Donegal Irish Soda Bread Recipe
Donegal Soda Bread is inexpensive and easily made, with only a few readily available ingredients required. It’s quick to make, because it doesn’t use yeast and doesn’t require rising time. This recipe is from the venerated Old Jimmy McFadden, a baker friend of the family and a grand old man who ran a Bakery shop in Inishowen, near the wild Atlantic coast, a long, long time ago. Old McFadden’s cherished recipe has been handed down by bakers in the family through the years, and produces a dense, moist golden brown bread.
500g plain wholemeal flour
100g rolled porridge oats
1 tsp bicarbonate of soda
1 tsp salt
1 tbsp honey
25g butter, cut into pieces
Preheat your oven to 200C/gas mark 6/fan 180C and dust a baking tray with flour. Put all the dry ingredients in a large bowl and mix them together, then rub in the butter making sure that no large pieces of butter are left visible. Make a well in the centre. Stir the honey into the buttermilk until well mixed, then pour this into the well. Then quickly stir the mixture together using your hands until you have a soft, sticky dough.
Tip the dough out of the bowl onto your dusted baking tray. Then shape it into a neat, round loaf about 7-8 inches in diameter. Cut a cross in the centre of the dough with a sharp knife (in traditional Irish baking fairylore, this lets the fairies fly out of the loaf, but it also helps the bread to bake.)
Bake for 40 minutes, then turn the bread upside down and continue baking for 10 minutes or until the bread sounds hollow when tapped underneath and the crust has a golden brown lustre.
When ready, transfer to a wire rack. If you like the crust nice and soft, cover with a clean tea towel. Soda bread is best eaten while still warm. While the bread is still warm break the loaf into quarters and spread each quarter with butter or with a dollop of strawberry or blackcurrant jam. If you have any leftovers the next day, it makes great golden brown toast with a knob of salty butter.
Storing Old McFadden’s Donegal Irish Soda Bread
If you still have leftovers or don’t have time to eat the loaf straight from the oven, it keeps well at room temperature, wrapped in plastic clingfilm, for 2 to 3 days. The whole loaf or quarters of it can also be stored in the freezer when it’s completely cool. Just wrap it in plastic clingfilm, place in a freezer bag, and freeze for up to 2 weeks. Thaw completely before unwrapping and eating.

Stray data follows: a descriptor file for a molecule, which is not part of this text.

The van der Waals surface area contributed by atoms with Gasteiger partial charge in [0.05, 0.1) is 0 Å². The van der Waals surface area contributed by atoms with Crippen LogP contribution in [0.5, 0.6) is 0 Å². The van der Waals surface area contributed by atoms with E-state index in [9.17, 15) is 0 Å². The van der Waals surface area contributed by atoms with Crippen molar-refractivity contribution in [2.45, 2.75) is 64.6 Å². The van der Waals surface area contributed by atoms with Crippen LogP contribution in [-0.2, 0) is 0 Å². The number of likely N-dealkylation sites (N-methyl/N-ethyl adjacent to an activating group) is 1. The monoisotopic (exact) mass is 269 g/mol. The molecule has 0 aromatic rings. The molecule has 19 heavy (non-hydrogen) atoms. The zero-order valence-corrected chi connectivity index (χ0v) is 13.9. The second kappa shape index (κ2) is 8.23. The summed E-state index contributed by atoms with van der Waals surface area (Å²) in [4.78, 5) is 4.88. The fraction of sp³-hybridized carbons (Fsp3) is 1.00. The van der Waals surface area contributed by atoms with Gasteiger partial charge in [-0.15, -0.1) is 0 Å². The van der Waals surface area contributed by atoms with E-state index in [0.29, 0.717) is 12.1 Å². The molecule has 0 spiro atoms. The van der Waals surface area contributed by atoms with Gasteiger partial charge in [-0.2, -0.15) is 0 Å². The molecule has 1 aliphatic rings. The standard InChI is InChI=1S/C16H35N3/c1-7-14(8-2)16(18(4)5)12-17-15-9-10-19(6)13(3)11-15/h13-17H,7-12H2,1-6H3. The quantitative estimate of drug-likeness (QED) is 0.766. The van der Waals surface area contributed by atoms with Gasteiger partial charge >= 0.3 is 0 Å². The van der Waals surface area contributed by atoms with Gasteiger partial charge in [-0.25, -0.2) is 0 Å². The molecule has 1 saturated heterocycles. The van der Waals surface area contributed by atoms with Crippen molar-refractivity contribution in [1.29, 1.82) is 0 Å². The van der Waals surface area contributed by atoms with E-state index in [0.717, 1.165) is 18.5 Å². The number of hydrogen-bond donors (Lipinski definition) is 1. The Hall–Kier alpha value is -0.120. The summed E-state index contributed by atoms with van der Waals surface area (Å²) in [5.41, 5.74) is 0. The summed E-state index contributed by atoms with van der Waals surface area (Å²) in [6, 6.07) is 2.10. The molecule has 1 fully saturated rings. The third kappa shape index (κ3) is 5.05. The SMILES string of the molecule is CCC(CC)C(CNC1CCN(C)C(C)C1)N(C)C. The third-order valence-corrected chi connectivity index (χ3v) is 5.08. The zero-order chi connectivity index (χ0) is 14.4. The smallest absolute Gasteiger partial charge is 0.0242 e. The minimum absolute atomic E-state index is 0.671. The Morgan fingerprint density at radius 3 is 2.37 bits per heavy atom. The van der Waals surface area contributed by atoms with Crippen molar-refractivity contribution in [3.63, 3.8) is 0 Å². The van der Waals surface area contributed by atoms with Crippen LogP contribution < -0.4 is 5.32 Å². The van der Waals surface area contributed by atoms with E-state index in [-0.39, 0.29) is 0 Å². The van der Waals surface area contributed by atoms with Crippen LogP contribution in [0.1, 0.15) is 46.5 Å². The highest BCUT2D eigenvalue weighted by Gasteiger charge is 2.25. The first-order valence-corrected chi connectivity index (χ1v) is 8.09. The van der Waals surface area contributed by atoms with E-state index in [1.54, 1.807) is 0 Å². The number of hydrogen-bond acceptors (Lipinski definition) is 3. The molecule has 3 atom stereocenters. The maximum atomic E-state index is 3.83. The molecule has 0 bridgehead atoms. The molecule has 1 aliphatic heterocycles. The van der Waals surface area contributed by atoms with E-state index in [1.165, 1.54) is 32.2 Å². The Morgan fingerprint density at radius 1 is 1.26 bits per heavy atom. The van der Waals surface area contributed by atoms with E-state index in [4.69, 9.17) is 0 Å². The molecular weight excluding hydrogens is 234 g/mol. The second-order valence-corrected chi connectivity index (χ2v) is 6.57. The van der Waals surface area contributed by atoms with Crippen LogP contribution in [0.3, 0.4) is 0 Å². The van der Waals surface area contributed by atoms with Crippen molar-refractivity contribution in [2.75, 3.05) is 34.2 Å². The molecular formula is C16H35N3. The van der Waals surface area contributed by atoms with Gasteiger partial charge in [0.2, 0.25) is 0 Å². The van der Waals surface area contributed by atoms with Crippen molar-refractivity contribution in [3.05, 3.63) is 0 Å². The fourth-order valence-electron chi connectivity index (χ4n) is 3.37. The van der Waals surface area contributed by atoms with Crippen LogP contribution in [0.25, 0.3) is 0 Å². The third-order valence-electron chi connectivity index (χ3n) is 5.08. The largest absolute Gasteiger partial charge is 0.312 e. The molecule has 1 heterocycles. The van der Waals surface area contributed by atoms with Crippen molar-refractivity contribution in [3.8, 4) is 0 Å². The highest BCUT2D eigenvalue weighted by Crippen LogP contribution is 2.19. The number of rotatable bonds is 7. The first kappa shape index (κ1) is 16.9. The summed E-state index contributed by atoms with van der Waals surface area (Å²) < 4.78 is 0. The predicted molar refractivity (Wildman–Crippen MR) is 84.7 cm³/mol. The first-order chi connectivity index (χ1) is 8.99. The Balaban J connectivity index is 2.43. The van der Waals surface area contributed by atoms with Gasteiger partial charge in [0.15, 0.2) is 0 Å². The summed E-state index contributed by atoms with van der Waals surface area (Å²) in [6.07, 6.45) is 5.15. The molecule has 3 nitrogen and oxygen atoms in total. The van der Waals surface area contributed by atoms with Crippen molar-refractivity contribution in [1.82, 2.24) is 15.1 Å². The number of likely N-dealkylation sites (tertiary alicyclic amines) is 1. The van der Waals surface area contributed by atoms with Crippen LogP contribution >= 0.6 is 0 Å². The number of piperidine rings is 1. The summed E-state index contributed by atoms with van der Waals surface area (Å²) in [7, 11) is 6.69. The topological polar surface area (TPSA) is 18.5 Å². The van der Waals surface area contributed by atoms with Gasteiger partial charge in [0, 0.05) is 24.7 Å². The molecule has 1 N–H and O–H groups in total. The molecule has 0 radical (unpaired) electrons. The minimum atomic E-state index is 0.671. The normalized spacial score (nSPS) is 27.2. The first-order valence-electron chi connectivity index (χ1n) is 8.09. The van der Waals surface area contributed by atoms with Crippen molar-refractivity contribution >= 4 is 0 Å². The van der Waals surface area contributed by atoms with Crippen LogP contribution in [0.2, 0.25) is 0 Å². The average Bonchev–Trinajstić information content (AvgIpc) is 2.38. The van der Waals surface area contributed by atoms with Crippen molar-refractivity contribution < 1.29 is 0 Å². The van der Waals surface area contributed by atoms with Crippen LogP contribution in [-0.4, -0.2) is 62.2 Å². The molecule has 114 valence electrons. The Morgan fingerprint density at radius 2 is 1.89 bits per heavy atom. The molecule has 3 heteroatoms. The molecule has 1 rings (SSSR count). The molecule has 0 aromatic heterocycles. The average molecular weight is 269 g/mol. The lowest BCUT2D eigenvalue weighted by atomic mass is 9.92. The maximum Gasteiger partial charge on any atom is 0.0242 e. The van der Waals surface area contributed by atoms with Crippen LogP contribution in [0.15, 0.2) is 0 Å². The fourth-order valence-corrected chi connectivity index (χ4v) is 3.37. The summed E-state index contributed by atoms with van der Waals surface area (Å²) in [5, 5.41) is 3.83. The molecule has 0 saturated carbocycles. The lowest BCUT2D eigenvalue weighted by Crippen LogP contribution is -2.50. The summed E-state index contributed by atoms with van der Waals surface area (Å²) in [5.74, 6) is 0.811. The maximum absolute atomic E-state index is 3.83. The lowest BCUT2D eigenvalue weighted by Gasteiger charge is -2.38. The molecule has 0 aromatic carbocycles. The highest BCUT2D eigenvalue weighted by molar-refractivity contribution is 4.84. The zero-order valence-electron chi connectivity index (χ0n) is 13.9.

Old McFadden’s Vital Donegal Soda Bread Ingredients – Buttermilk and Honey are the Secret
Old McFadden’s Donegal Irish soda bread requires only a few ingredients, including the vital buttermilk and honey. These vital ingredients are missing from other more bland and basic soda bread recipes, and it is the Buttermilk and honey blending together that gives the recipe its distinctive, wonderful flavour!
The Inishowen Peninsula – Home of Old McFadden’s Donegal Soda Bread
Wild and wind-swept in the Winter months, time here, when the cold winds of December blow, is best spent hunkering down before a turf fire with the kettle on the stove and Irish soda bread in the oven. There is a stillness and magic here in Winter, and tales are often told before the burning peat fire of fairylore and the magical days of yore.
Tales of ghosts, faeries, hauntings and the legends of Donegal often told after a drop of the black stuff go long into the night, and even some tales about the legendary soda bread masters and their secrets are told.
The Secrets of a Master Soda Bread Baker
No two soda breads are the same, and it has always been a mystery to me how some seemly competent bakers, including TV chefs, produce bread that can only be described as stodge fit for hogs. The best soda bread, it seems, can only be made by people born with the gift of baking.
Soda bread master J.T. McFadden never used a recipe and would never measure any ingredients. In fact, he held a healthy disdain for recipe-guided bakers. The only utensil he ever used was an ornate knife used to bless the loaf. Once, maybe after a few stouts, he claimed the knife was forged under a mountain by the Fairy King of Ulster’s bladesmith.
McFadden’s baking technique was legendary, he dumped wholemeal flour on the kitchen table and threw in all the ingredients at lightning speed. He’d say, “Don’t try to copy this you’ll only make an unholy hash of it.” One day, I measured up the ingredients, by scrutinising his bread baking, and baked soda bread. The bread was dense and tough and ended up being thrown to the hogs. To this day, I’m still trying to the learn the secrets of the soda bread masters.